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Review: Murdered by my Boyfriend

TRAPPED: Ashley and Reece in Murdered by My Boyfriend

MURDERED BY My Boyfriend may be the single most harrowing thing I've watched on the BBC since that scene in Luther when the serial killer slipped out from under the bed while his victim slept.

You knew what was coming next.

And, in many ways, this powerful story about domestic violence written by Regina Moriarty was no different.

Except the monster who would go on to take a life didn't need to hide under the bed. He slept in it.

That's the truly frightening thing about domestic violence; the person you know and love, trust and depend on - whether financially, emotionally or because you are parenting a child - is the one intent on causing you harm.

Based on a true story, Murdered by My Boyfriend focuses on 17-year-old Ashley (played by Georgina Campbell) who meets the charming Reece (Royce Pierreson) who she thinks is the man of her dreams.

After a four-year ordeal, the worst happens. He kills her while their young daughter cries from the next room.

Reece's true character is revealed in subtle gestures - first simply pulling up the strap of her vest when it slips down in a bar and then later taking her phone and demanding to know who she is texting.

It quickly escalates into him pushing her to have his child instead of finishing college, logging into her Facebook account and then brutal and persistent emotional and physical abuse.

At one point when Ashley questions his own infidelity, he turns the tables on her, manipulatively asking: "Is this about your weight?"

The 60-minute film shows Ashley made numerous attempts to - and here's that hackneyed phrase that was repeated several times - "just leave him".

And that's where I thought Murdered by My Boyfriend was strongest - showing how much of a trap domestic violence is. Just leave him how? Just leave him to go where?

Without the right support, an abuser intent on controlling every aspect of their victim's life won't conveniently step aside and let you walk away.

"He made me nothing", says Ashley's voice as we watched the scenes that we had been dreading.

Frightened, abused, isolated from her loving friends and family by her own shame and self-blame, Ashley was drained of the necessary energy, strength or confidence to save herself.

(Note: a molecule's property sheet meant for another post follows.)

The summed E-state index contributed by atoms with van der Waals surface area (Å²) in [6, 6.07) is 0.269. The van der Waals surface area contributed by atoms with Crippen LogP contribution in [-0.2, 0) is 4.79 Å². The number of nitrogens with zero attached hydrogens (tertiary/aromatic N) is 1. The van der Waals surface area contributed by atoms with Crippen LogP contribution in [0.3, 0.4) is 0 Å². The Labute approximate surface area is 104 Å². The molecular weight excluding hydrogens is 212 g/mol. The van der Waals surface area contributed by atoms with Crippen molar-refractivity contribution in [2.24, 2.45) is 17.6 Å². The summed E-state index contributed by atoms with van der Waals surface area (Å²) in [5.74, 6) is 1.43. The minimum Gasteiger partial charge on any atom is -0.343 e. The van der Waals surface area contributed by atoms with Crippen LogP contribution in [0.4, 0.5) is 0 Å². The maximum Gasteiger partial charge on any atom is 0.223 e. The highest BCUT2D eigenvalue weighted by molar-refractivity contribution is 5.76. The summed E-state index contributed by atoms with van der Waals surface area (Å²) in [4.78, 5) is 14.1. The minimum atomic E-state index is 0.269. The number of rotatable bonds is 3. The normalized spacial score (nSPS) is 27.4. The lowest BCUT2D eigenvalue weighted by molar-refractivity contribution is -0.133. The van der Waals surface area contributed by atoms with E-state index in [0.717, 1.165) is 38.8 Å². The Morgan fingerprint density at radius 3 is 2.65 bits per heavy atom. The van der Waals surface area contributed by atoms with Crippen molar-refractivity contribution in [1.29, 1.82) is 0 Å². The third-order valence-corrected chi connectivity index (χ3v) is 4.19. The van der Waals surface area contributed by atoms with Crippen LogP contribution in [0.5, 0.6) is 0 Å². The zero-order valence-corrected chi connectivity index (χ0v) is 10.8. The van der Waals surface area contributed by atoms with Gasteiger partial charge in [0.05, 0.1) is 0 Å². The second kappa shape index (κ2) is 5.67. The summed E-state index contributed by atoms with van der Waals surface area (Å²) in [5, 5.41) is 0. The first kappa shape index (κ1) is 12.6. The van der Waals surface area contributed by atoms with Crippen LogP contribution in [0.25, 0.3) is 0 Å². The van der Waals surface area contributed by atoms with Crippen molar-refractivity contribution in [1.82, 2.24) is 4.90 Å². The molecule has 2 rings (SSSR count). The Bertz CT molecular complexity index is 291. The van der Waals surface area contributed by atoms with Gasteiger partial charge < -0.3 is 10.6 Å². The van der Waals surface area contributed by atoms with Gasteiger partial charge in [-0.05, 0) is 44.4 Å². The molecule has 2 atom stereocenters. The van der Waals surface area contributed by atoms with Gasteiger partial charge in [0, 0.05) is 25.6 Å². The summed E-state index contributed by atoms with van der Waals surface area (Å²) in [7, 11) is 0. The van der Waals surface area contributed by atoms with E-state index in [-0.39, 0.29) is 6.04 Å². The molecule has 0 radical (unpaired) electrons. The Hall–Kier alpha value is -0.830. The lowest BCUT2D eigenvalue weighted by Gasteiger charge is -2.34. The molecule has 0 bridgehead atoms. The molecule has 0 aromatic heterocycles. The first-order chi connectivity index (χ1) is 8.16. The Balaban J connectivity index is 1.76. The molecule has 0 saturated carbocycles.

Young women aged between 16 and 24 are most vulnerable to domestic violence and I believe Murdered by My Boyfriend will do more to raise awareness than any Government campaign.

It is welcome news that parts of the film - part-funded by BBC Learning - will be shown in schools to educate young girls and young boys about what healthy relationships look like.

I watched the entire film with a tight chest, waiting with fear to see what Reece would do next, if he would be sweet or sour, just as Ashley waited, monitoring her behaviour to avoid setting him off.

It was in vain - Reece did not need a reason. Abusers never do.

Like any nosy journalist, I couldn't sleep without finding more about the true story the film was based on as the names were changed at the family's request.

I needed to know why Reece was able to get away with it for as long as he did, despite several calls to the police and one particularly brutal attack while Ashley was at work.

I headed over to Twitter and typed in a few key words.

To my shock, pages and pages of tributes from completely unrelated stories popped up. Friends and loved ones paying tribute to friends, cousins, aunts, mothers who were murdered by their boyfriends.

We all know the stats - on average two women a week are killed by a male partner - but too often we don't always consider that every statisic is a life and a person, like Ashley, or Linah Keza or Daneshia Arthur - two women, two mothers, who were murdered by violent ex-partners and reported in The Voice.

Even when you leave, some violent men just refuse to let you go.

That's not to say don't leave - it's just that the necessary funding, resources, training and support needs must be in place to meet women half-way so we can have more survivors and less victims.

There is still time to catch Murdered by My Boyfriend on BBC iPlayer and I encourage you to do so.

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